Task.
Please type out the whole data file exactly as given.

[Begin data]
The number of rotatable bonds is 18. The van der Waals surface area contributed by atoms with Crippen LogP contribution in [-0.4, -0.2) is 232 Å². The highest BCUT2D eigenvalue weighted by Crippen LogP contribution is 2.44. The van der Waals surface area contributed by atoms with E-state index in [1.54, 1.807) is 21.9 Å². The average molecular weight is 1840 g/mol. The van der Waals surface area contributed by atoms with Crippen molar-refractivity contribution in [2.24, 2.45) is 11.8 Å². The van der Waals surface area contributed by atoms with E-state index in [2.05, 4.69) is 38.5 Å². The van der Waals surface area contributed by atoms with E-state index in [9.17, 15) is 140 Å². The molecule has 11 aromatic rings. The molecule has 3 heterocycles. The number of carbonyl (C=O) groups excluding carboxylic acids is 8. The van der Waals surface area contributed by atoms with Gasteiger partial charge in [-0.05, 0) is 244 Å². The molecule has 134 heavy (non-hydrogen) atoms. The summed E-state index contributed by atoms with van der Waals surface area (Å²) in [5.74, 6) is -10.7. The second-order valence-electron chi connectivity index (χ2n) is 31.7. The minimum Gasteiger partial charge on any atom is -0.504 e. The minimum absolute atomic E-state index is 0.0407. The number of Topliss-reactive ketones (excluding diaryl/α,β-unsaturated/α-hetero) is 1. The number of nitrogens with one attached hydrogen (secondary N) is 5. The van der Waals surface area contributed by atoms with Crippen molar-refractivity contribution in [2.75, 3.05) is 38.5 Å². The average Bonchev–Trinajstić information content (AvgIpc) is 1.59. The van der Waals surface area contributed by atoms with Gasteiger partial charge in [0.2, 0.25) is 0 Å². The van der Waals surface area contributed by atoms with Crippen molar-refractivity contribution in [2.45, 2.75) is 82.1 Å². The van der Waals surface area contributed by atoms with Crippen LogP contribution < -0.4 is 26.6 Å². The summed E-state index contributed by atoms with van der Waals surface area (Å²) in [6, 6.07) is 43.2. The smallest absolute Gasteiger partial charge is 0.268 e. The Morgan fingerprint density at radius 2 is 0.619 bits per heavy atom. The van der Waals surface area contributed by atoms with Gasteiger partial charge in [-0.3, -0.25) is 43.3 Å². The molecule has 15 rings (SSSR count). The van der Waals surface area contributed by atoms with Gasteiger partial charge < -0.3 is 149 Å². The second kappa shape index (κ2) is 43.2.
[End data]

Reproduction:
The number of rotatable bonds is 18. The van der Waals surface area contributed by atoms with Crippen LogP contribution in [-0.4, -0.2) is 232 Å². The highest BCUT2D eigenvalue weighted by Crippen LogP contribution is 2.44. The van der Waals surface area contributed by atoms with E-state index in [1.54, 1.807) is 21.9 Å². The average molecular weight is 1840 g/mol. The van der Waals surface area contributed by atoms with Crippen molar-refractivity contribution in [2.24, 2.45) is 11.8 Å². The van der Waals surface area contributed by atoms with E-state index in [2.05, 4.69) is 38.5 Å². The van der Waals surface area contributed by atoms with E-state index in [9.17, 15) is 140 Å². The molecule has 11 aromatic rings. The molecule has 3 heterocycles. The number of carbonyl (C=O) groups excluding carboxylic acids is 8. The van der Waals surface area contributed by atoms with Gasteiger partial charge in [-0.05, 0) is 244 Å². The molecule has 134 heavy (non-hydrogen) atoms. The summed E-state index contributed by atoms with van der Waals surface area (Å²) in [5.74, 6) is -10.7. The second-order valence-electron chi connectivity index (χ2n) is 31.7. The minimum Gasteiger partial charge on any atom is -0.504 e. The minimum absolute atomic E-state index is 0.0407. The number of Topliss-reactive ketones (excluding diaryl/α,β-unsaturated/α-hetero) is 1. The number of nitrogens with one attached hydrogen (secondary N) is 5. The van der Waals surface area contributed by atoms with Crippen molar-refractivity contribution in [2.75, 3.05) is 38.5 Å². The average Bonchev–Trinajstić information content (AvgIpc) is 1.59. The van der Waals surface area contributed by atoms with Gasteiger partial charge in [0.2, 0.25) is 0 Å². The van der Waals surface area contributed by atoms with Crippen molar-refractivity contribution in [2.45, 2.75) is 82.1 Å². The van der Waals surface area contributed by atoms with Crippen LogP contribution < -0.4 is 26.6 Å². The summed E-state index contributed by atoms with van der Waals surface area (Å²) in [6, 6.07) is 43.2. The smallest absolute Gasteiger partial charge is 0.268 e. The Morgan fingerprint density at radius 2 is 0.619 bits per heavy atom. The van der Waals surface area contributed by atoms with Gasteiger partial charge in [-0.3, -0.25) is 43.3 Å². The molecule has 15 rings (SSSR count). The van der Waals surface area contributed by atoms with Gasteiger partial charge < -0.3 is 149 Å². The second kappa shape index (κ2) is 43.2.